Football played with the hands
In his second year Ziggy tried out for the BYU Cougars football team and made the cut. He played other sports including track and field before making his way to the football tryouts. Football being the biggest sport in college football would be the most challenging for him.
Ziggy did it. He made the team. Well…he spent his first two seasons on the fringes of the team but the coaching staff saw his potential and determination to succeed despite the steep learning curve and lack of financial security. By his senior year Ziggy was ready to make an impact and had earned he athletic scholarship aspiring athletes crave. In three years playing for BYU he logged 72 tackles (67 in his senior year), 4.5 sacks (all in his senior year). Basically Ziggy lit it up his final season.
He entered the NFL draft but wasn’t expected to be picked up in the early rounds because teams didn’t have a lot of data on the guy with one blowout season. Most NFL teams don’t take huge risks early on in the draft and Ziggy was considered quite a risk back then. Things changed when Ziggy bossed the 2013 Senior bowl.
The Senior bowl pits the top NFL prospects against each other. It’s a chance for scouts to see the best players in the draft class lock horns with each other. Ziggy dominated the game defensively, recording 1.5 sacks, 7 tackles, 3.5 tackles for loss, and forcing a fumble while NFL scouts looked on. Ziggy did it again.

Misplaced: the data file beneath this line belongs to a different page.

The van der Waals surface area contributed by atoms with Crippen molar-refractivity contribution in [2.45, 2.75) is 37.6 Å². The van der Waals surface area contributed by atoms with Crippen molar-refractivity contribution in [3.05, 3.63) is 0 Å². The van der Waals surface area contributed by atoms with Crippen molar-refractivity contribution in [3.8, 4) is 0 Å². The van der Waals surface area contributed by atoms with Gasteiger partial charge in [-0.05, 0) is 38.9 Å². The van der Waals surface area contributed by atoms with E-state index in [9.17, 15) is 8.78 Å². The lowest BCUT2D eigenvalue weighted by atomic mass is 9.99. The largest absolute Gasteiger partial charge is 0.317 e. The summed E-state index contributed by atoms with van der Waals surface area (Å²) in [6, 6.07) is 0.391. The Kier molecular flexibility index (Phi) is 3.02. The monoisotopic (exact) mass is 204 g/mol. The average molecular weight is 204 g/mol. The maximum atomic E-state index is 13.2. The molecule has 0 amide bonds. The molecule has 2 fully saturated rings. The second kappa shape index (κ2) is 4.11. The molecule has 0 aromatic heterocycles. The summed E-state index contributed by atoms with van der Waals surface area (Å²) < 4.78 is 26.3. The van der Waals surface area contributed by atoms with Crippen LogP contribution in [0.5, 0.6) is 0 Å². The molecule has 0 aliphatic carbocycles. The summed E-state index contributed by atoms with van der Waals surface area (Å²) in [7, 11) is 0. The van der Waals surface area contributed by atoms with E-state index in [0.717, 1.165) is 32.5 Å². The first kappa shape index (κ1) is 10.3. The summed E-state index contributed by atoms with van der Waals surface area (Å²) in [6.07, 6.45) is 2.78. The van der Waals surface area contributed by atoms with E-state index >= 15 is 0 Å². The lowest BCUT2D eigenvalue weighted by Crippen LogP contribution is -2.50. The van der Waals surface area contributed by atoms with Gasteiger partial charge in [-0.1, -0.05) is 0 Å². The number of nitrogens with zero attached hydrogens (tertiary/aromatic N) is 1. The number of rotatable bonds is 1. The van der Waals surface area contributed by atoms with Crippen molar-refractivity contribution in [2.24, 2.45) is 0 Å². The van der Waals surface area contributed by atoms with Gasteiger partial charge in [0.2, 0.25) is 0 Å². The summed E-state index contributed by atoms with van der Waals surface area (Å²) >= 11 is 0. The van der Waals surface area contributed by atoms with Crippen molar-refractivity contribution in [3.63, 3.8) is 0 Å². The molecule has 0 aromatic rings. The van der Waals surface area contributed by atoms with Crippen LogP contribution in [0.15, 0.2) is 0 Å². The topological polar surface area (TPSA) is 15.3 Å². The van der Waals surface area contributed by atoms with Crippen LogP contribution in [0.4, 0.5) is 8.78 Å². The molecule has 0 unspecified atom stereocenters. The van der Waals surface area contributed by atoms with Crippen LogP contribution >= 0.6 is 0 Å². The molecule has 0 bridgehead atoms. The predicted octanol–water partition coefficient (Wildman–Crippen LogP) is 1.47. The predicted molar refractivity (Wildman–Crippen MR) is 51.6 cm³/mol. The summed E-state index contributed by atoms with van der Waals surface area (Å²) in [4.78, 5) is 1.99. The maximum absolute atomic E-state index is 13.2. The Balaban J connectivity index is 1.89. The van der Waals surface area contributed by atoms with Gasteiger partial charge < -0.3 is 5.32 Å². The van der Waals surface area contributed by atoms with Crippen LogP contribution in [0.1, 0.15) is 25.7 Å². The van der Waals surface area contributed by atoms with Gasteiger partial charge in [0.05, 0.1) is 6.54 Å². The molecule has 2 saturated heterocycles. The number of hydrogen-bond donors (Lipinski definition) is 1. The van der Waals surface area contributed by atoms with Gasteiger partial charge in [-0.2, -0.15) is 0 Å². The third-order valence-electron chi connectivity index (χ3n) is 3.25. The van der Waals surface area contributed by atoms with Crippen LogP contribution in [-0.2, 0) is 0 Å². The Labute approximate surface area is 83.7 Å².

Despite his amazing performance, doubts remained about whether Ansah could become an elite sack-artist who threatens off the edge. It seemed like there was nothing Ziggy could do to remove he ‘RISK’ label on him. However he proved to everyone that his raw potential greatly exceeded that of many of the more experienced NFL prospects and once in a while teams will take the risk.
In addition to his raw athletic talent the BYU star graduated with a degree in the analytical subject Actuarial Science plus a business minor. BYU football coach, Bronco Mendenhall mentions such analytical ability as one of Ziggy’s best skills, in addition to the hard work and perseverance that prevented him from giving up on learning a new sport in a new country. These traits would serve him well in the NFL where, more than any sport, the weak are quickly identified and eliminated.
On the 2012 NFL Draft night the Detroit Lions shocked American football fans when they picked Ziggy Ansah in the first round – with the 5th overall pick! It was a testament to the franchise’s faith in his work ethic and raw potential. In 2013 Ansah went on to record 8 sacks, 1st place among first-year rookies, and 2nd in Lions rookie history. The Lions bestowed upon him the Mel Farr Rookie of the Year award, honouring Ansah as their most outstanding rookie. He did it again.